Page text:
On his return, Mintoff explained the reason why he did not agree with Prime Minister Boffa, and started a series of meetings whereby he attacked the same Boffa. Signatures were being collected for a call for a General Conference of the Labour Party. There was an attempt for matters to calm down through an equal casting of votes of 160 votes vs 160 votes so that discussions can continue internally. But the Chairman refused to cast his vote for the simple reason that everybody would know how he would have voted.
The Conference was adjourned, a motion was put forward thanking Paul Boffa for what he had done for the country, while expressing the notion that Boffa did not have the necessary qualities of a leader, considering the difficult phase that Malta was going through. This motion was successful. In the next motion, Dom Mintoff was voted as the one who should become the leader of the party. This modus operandi was correct and legal.
This appointment brought about a divide in the Labour Party. While Mintoff changed his party to Malta Labour Party in 1949, Boffa had created his own party known as the Malta Workers Party. Boffa remains prime minister but he lost six members who joined Mintoff’s party. However, Boffa remained a prime minister of a party in minority.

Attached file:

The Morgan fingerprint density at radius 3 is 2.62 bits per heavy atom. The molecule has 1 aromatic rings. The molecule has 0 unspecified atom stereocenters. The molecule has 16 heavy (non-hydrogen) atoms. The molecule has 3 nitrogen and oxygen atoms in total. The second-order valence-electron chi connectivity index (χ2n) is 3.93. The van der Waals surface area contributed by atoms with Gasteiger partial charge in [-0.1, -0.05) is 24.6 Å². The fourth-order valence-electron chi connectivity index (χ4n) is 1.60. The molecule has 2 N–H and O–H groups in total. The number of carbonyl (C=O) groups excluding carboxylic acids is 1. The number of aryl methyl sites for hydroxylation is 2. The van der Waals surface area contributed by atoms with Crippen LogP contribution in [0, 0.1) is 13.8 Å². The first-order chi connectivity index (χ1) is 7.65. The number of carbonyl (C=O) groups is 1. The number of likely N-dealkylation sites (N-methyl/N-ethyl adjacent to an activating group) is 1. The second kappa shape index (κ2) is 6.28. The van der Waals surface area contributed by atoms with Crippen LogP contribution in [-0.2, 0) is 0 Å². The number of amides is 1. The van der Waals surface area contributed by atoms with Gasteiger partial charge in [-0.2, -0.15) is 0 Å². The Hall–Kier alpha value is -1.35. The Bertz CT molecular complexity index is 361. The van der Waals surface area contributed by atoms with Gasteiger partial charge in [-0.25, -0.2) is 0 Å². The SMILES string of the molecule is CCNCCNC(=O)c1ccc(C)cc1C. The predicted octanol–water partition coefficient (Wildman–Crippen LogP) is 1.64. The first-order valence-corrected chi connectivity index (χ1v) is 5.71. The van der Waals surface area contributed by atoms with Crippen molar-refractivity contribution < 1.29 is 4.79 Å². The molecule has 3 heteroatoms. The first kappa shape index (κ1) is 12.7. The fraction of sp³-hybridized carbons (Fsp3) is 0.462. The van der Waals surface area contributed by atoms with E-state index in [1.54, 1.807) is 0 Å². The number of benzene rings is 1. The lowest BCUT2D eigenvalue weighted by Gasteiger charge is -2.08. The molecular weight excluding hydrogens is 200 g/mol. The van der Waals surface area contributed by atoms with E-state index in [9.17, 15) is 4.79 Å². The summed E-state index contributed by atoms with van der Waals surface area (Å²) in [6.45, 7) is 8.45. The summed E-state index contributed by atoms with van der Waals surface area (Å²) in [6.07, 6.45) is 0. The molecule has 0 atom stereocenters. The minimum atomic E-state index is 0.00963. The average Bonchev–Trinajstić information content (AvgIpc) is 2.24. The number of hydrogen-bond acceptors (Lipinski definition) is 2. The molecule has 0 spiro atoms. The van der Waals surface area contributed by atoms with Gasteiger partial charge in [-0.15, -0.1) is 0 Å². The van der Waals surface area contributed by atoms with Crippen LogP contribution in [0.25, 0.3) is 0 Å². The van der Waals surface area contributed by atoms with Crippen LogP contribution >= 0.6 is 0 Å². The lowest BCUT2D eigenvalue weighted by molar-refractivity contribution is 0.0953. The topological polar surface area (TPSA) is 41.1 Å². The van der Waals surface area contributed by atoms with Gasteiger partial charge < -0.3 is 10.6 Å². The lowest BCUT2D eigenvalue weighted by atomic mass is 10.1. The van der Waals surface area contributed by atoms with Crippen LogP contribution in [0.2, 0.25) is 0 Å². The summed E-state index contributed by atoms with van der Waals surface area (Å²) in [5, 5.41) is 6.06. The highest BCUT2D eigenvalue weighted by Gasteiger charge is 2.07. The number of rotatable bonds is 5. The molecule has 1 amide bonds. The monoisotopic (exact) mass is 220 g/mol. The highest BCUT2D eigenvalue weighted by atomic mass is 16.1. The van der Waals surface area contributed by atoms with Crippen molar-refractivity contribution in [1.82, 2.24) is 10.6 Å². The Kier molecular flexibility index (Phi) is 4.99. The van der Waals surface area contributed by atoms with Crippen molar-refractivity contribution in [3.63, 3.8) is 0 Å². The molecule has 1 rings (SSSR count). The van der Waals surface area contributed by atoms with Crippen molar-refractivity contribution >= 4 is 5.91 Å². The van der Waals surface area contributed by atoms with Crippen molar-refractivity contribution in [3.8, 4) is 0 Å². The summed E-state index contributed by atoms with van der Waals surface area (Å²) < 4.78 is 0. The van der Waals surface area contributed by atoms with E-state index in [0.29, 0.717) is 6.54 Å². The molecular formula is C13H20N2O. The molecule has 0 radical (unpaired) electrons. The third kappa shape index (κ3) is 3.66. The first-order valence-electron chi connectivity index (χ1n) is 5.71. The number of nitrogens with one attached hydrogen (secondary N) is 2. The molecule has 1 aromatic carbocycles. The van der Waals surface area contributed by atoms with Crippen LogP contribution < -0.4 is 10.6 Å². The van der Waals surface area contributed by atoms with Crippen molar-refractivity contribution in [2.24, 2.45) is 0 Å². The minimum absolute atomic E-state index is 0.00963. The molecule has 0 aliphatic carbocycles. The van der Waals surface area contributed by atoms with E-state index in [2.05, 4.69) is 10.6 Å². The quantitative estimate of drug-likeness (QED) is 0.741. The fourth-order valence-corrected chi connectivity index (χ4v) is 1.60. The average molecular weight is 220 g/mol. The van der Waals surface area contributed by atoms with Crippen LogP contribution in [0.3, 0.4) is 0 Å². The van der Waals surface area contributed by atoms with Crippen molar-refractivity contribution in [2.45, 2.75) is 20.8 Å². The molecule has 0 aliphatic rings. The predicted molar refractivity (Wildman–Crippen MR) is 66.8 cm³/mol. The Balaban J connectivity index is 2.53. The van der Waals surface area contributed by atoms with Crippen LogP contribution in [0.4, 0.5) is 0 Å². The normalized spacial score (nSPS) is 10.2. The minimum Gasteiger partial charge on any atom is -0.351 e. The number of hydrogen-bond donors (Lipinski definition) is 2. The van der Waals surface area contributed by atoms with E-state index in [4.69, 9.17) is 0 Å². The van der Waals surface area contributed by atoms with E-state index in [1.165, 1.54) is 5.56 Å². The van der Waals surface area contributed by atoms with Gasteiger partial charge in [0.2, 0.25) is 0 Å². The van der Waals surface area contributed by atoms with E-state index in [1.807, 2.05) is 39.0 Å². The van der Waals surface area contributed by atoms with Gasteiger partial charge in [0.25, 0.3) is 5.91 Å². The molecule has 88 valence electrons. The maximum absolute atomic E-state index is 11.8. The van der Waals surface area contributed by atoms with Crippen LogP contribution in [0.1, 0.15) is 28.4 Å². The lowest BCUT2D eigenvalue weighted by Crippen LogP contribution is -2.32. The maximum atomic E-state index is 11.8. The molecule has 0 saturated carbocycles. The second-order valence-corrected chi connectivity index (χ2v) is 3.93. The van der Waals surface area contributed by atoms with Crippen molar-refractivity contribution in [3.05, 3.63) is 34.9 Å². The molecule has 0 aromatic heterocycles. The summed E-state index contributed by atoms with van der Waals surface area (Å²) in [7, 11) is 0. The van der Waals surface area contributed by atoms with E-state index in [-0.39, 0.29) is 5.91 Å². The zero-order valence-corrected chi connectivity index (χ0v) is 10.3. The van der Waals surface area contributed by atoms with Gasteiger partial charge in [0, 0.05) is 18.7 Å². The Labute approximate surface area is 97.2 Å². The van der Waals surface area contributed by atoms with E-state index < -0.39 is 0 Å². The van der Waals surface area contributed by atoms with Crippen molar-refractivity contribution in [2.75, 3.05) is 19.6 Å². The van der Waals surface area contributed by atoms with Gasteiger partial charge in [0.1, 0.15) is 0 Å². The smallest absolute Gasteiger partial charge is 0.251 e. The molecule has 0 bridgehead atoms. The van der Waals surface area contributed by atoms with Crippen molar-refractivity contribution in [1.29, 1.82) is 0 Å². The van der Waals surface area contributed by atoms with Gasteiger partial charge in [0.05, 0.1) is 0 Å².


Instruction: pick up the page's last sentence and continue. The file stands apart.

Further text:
This divide brought forth a political instability in the country with three consecutive elections in 1950, 1951, 1953, and in 1955. In the 1950 election, both labour parties got eleven seats each. The Nationalist Party got 12 seats and Neriku Mizzi, its leader, became prime minister, but unfortunately, he passed away three months later. Dom Mintoff, as leader of the opposition, had done a speech, praising Nerik Mizzi for always being loyal to his ideology. Gorg Borg Olivier took over the lead, but after eight months, another election was done.
In this election, no party got a majority, but the party of Boffa and that of Borg Olivier, joined forces. Yet, not even this government governed for long. In December of 1953 another election was called for and once again, there was the same coalition between Boffa and Borg Olivier. Throughout all this, Mintoff’s party was getting stronger.
In the 1955 election, the Malta Labour Party called for an Integration with Britian because Mintoff wanted that the Maltese people had the same rights as the British. Mintoff’s party wins this election and Mintoff became the prime minister. But the Maltese Church, under Archbishop Gonzi, did not want the Integration and was against the Independence too, because it was going to lose all the protection that it had from the British.
This was not the first time that Archbishop Gonzi lashed out against Mintoff. Gonzi preferred to have Malta directly governed by Britain than by a Maltese government, This clash between Mintoff and the Church escalated in the 1960s, when Malta went through what is known L-Interdett and id-Dnub il-Mejjet.